Q: First of all the captive bolt is not the most humane method of euthanasia because as we all know, it does not always work first time and is used more to stun than to kill. Secondly, the dogs, who were deemed to be so aggressive even though it appears this had not been assessed properly, would have to have been restrained somehow whether it was to be examined, a limb shaved or in this case euthanized. Once again, a veterinary surgeon had not been consulted as to the dogs skin condition so it is unknown whether shaving the dogs limb would have been distressful or cause unnecessary suffering or not.
The inspector euthanased the dogs using a captive bolt. After a discussion between eight officers, this was decided to be the most humane method. It was also the most suitable as the dogs were too dangerous to approach for a vet to administer a sedative, to allow for a lethal injection.
Q: Why were eight officers in the decision making process and was the option of contacting a rescue ever placed on the table for discussion. It appears from what has already been stated in this statement that this was never going to be an alternative, the death penalty being the only answer. Once again, these dogs were never assessed for aggression yet this is the assumption being put forward all through this statement. If the RSPCA were so concerned for these dogs welfare, then why were they not taken away to be fully assessed by properly qualified professionals.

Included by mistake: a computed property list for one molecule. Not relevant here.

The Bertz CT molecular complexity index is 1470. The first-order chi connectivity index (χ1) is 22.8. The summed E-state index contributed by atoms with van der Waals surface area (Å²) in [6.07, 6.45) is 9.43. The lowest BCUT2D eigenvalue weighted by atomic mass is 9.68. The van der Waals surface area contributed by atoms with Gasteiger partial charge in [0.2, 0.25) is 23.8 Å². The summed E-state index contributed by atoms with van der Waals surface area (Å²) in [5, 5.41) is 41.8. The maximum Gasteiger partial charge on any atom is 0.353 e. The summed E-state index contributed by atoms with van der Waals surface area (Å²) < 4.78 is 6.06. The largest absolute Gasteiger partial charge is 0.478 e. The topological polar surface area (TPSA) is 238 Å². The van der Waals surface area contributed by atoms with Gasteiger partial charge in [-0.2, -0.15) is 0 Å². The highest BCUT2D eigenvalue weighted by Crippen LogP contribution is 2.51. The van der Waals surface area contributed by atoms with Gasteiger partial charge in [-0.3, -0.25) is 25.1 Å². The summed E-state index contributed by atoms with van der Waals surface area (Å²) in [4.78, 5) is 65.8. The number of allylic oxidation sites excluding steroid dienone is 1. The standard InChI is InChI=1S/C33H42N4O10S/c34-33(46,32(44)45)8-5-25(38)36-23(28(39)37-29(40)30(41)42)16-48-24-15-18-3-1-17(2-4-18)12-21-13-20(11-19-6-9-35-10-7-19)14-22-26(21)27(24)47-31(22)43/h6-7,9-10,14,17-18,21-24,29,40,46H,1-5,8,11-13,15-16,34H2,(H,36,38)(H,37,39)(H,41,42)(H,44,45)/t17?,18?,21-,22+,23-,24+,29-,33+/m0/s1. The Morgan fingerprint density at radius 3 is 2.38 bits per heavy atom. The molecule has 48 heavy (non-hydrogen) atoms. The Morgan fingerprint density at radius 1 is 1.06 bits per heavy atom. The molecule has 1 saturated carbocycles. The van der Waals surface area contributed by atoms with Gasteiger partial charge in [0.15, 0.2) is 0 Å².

The dogs were taken outside into the garden of the house on a grasper, given a few moments of exercise (it is unlikely they had been outside in weeks, if not months) and then the inspector used a captive bolt.
Q: A few moments of exercise…….by that I suppose you mean the time it took to take each dog from the house to the place of its execution. Were the dogs even allowed to relieve themselves?
A grasper is not the kindest of ways to restrain any dog and so would have caused a huge amount of stress. These so called aggressive dogs that apparently could not be approached by a vet to administer a sedative even when being held in a grasper, would have to be approached by the Inspector as the captive bolt is placed against the forehead. It begs the question, if the dogs could be restrained this way to be euthanized, then why not to be examined by a vet for their skin conditions.